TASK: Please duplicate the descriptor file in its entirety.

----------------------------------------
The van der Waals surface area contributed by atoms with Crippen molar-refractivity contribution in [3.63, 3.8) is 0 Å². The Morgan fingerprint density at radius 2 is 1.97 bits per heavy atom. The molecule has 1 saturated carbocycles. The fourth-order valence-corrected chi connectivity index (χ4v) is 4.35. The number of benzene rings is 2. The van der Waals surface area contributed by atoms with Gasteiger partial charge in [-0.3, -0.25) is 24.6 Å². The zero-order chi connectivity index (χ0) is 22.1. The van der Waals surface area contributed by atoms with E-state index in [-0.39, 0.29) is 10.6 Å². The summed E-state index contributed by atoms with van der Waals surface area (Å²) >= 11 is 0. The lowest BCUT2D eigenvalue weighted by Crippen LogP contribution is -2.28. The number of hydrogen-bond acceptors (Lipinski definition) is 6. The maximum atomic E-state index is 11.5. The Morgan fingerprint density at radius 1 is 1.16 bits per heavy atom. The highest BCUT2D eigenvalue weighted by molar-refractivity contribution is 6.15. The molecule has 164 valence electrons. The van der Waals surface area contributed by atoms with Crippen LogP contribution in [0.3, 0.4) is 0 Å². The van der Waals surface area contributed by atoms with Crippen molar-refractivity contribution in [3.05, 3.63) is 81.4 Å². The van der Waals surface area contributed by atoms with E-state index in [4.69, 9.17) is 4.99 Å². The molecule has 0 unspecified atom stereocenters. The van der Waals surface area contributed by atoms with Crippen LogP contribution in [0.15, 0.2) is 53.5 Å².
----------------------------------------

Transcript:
The van der Waals surface area contributed by atoms with Crippen molar-refractivity contribution in [3.63, 3.8) is 0 Å². The Morgan fingerprint density at radius 2 is 1.97 bits per heavy atom. The molecule has 1 saturated carbocycles. The fourth-order valence-corrected chi connectivity index (χ4v) is 4.35. The number of benzene rings is 2. The van der Waals surface area contributed by atoms with Gasteiger partial charge in [-0.3, -0.25) is 24.6 Å². The zero-order chi connectivity index (χ0) is 22.1. The van der Waals surface area contributed by atoms with E-state index in [-0.39, 0.29) is 10.6 Å². The summed E-state index contributed by atoms with van der Waals surface area (Å²) >= 11 is 0. The lowest BCUT2D eigenvalue weighted by Crippen LogP contribution is -2.28. The number of hydrogen-bond acceptors (Lipinski definition) is 6. The maximum atomic E-state index is 11.5. The Morgan fingerprint density at radius 1 is 1.16 bits per heavy atom. The highest BCUT2D eigenvalue weighted by molar-refractivity contribution is 6.15. The molecule has 164 valence electrons. The van der Waals surface area contributed by atoms with Crippen LogP contribution in [0.3, 0.4) is 0 Å². The van der Waals surface area contributed by atoms with Crippen molar-refractivity contribution in [3.05, 3.63) is 81.4 Å². The van der Waals surface area contributed by atoms with E-state index in [4.69, 9.17) is 4.99 Å². The molecule has 0 unspecified atom stereocenters. The van der Waals surface area contributed by atoms with Crippen LogP contribution in [0.15, 0.2) is 53.5 Å².